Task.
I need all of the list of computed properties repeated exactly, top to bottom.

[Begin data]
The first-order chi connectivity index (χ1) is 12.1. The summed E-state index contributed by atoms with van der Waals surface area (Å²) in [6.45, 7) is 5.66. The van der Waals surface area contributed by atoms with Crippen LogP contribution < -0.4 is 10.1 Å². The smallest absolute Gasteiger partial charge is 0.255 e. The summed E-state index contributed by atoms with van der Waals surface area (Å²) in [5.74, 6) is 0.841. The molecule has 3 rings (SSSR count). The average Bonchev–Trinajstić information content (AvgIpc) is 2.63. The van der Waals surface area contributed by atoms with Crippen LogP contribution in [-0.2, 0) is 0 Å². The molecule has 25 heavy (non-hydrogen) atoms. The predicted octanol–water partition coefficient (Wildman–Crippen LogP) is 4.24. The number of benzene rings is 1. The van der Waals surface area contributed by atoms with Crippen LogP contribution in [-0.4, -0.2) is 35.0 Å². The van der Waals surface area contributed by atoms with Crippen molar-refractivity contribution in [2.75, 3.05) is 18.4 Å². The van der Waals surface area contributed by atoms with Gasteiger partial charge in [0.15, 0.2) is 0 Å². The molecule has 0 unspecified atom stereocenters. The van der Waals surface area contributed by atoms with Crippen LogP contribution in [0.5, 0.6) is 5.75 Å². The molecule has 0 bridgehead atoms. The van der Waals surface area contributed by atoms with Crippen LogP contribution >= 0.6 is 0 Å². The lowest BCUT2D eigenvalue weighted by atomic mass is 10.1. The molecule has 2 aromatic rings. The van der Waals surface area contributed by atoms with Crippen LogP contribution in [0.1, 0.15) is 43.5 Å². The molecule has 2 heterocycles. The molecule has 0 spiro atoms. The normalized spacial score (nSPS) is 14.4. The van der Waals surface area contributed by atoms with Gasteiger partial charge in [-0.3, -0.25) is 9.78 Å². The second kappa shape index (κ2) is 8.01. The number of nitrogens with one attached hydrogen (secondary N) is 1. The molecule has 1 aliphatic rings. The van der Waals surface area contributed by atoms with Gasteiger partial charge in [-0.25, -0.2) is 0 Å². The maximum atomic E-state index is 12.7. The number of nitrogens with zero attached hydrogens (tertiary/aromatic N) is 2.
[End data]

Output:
The first-order chi connectivity index (χ1) is 12.1. The summed E-state index contributed by atoms with van der Waals surface area (Å²) in [6.45, 7) is 5.66. The van der Waals surface area contributed by atoms with Crippen LogP contribution < -0.4 is 10.1 Å². The smallest absolute Gasteiger partial charge is 0.255 e. The summed E-state index contributed by atoms with van der Waals surface area (Å²) in [5.74, 6) is 0.841. The molecule has 3 rings (SSSR count). The average Bonchev–Trinajstić information content (AvgIpc) is 2.63. The van der Waals surface area contributed by atoms with Crippen LogP contribution in [-0.2, 0) is 0 Å². The molecule has 25 heavy (non-hydrogen) atoms. The predicted octanol–water partition coefficient (Wildman–Crippen LogP) is 4.24. The number of benzene rings is 1. The van der Waals surface area contributed by atoms with Crippen LogP contribution in [-0.4, -0.2) is 35.0 Å². The van der Waals surface area contributed by atoms with Crippen molar-refractivity contribution in [2.75, 3.05) is 18.4 Å². The van der Waals surface area contributed by atoms with Gasteiger partial charge in [0.15, 0.2) is 0 Å². The molecule has 0 unspecified atom stereocenters. The van der Waals surface area contributed by atoms with Crippen LogP contribution in [0.5, 0.6) is 5.75 Å². The molecule has 0 bridgehead atoms. The van der Waals surface area contributed by atoms with Crippen LogP contribution >= 0.6 is 0 Å². The lowest BCUT2D eigenvalue weighted by atomic mass is 10.1. The molecule has 2 aromatic rings. The van der Waals surface area contributed by atoms with Crippen LogP contribution in [0.1, 0.15) is 43.5 Å². The molecule has 2 heterocycles. The molecule has 0 spiro atoms. The normalized spacial score (nSPS) is 14.4. The van der Waals surface area contributed by atoms with Gasteiger partial charge in [-0.3, -0.25) is 9.78 Å². The second kappa shape index (κ2) is 8.01. The number of nitrogens with one attached hydrogen (secondary N) is 1. The molecule has 1 aliphatic rings. The van der Waals surface area contributed by atoms with Gasteiger partial charge in [-0.25, -0.2) is 0 Å². The maximum atomic E-state index is 12.7. The number of nitrogens with zero attached hydrogens (tertiary/aromatic N) is 2.